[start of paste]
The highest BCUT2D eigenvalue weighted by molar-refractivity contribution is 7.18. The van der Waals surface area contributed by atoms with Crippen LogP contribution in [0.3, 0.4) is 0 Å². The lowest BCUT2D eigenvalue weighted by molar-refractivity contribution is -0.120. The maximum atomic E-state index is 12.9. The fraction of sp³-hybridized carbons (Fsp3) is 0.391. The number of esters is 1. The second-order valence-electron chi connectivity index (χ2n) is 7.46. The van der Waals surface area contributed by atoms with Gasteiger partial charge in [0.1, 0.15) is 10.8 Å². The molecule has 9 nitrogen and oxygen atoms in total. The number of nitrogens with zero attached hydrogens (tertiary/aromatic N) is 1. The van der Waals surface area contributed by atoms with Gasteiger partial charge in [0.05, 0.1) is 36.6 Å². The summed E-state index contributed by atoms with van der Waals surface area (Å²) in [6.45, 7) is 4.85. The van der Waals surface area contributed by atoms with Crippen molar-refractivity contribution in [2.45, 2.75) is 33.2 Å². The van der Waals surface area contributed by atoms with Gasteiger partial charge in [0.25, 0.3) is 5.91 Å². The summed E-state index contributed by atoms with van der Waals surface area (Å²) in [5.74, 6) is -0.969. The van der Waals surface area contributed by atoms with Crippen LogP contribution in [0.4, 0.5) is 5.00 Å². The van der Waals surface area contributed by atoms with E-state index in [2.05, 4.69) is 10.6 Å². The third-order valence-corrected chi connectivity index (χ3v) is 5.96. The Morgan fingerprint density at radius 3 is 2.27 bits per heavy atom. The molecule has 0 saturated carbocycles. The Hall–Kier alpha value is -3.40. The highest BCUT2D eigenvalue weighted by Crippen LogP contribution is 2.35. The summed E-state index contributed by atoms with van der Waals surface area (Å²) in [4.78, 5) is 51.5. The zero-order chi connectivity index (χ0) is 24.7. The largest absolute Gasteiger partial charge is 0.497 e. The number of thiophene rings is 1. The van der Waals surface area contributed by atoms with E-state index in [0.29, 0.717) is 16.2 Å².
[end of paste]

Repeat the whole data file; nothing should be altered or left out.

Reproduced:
The highest BCUT2D eigenvalue weighted by molar-refractivity contribution is 7.18. The van der Waals surface area contributed by atoms with Crippen LogP contribution in [0.3, 0.4) is 0 Å². The lowest BCUT2D eigenvalue weighted by molar-refractivity contribution is -0.120. The maximum atomic E-state index is 12.9. The fraction of sp³-hybridized carbons (Fsp3) is 0.391. The number of esters is 1. The second-order valence-electron chi connectivity index (χ2n) is 7.46. The van der Waals surface area contributed by atoms with Gasteiger partial charge in [0.1, 0.15) is 10.8 Å². The molecule has 9 nitrogen and oxygen atoms in total. The number of nitrogens with zero attached hydrogens (tertiary/aromatic N) is 1. The van der Waals surface area contributed by atoms with Gasteiger partial charge in [0.05, 0.1) is 36.6 Å². The summed E-state index contributed by atoms with van der Waals surface area (Å²) in [6.45, 7) is 4.85. The van der Waals surface area contributed by atoms with Crippen molar-refractivity contribution in [2.45, 2.75) is 33.2 Å². The van der Waals surface area contributed by atoms with Gasteiger partial charge in [0.25, 0.3) is 5.91 Å². The summed E-state index contributed by atoms with van der Waals surface area (Å²) in [5.74, 6) is -0.969. The van der Waals surface area contributed by atoms with Crippen LogP contribution in [0.4, 0.5) is 5.00 Å². The van der Waals surface area contributed by atoms with E-state index in [2.05, 4.69) is 10.6 Å². The third-order valence-corrected chi connectivity index (χ3v) is 5.96. The Morgan fingerprint density at radius 3 is 2.27 bits per heavy atom. The molecule has 0 saturated carbocycles. The Hall–Kier alpha value is -3.40. The highest BCUT2D eigenvalue weighted by Crippen LogP contribution is 2.35. The summed E-state index contributed by atoms with van der Waals surface area (Å²) in [4.78, 5) is 51.5. The zero-order chi connectivity index (χ0) is 24.7. The largest absolute Gasteiger partial charge is 0.497 e. The number of thiophene rings is 1. The van der Waals surface area contributed by atoms with E-state index in [0.29, 0.717) is 16.2 Å².